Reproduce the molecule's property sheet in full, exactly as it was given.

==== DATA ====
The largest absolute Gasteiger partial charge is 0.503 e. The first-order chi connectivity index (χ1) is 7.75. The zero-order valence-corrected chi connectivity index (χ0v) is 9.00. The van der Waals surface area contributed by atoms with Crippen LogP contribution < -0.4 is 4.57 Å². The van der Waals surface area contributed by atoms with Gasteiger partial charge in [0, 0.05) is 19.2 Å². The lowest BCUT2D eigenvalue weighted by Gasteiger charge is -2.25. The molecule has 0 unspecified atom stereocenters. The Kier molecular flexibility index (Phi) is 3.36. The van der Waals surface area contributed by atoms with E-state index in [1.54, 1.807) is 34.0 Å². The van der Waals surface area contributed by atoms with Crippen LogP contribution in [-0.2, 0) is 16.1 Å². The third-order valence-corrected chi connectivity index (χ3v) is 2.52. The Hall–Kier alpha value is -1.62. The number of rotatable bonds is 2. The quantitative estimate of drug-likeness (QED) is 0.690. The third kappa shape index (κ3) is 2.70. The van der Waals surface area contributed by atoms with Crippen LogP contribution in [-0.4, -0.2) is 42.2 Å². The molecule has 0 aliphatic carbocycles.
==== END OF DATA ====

The largest absolute Gasteiger partial charge is 0.503 e. The first-order chi connectivity index (χ1) is 7.75. The zero-order valence-corrected chi connectivity index (χ0v) is 9.00. The van der Waals surface area contributed by atoms with Crippen LogP contribution < -0.4 is 4.57 Å². The van der Waals surface area contributed by atoms with Gasteiger partial charge in [0, 0.05) is 19.2 Å². The lowest BCUT2D eigenvalue weighted by Gasteiger charge is -2.25. The molecule has 0 unspecified atom stereocenters. The Kier molecular flexibility index (Phi) is 3.36. The van der Waals surface area contributed by atoms with E-state index in [1.54, 1.807) is 34.0 Å². The van der Waals surface area contributed by atoms with Crippen LogP contribution in [-0.2, 0) is 16.1 Å². The third-order valence-corrected chi connectivity index (χ3v) is 2.52. The Hall–Kier alpha value is -1.62. The number of rotatable bonds is 2. The quantitative estimate of drug-likeness (QED) is 0.690. The third kappa shape index (κ3) is 2.70. The van der Waals surface area contributed by atoms with Crippen LogP contribution in [-0.4, -0.2) is 42.2 Å². The molecule has 0 aliphatic carbocycles.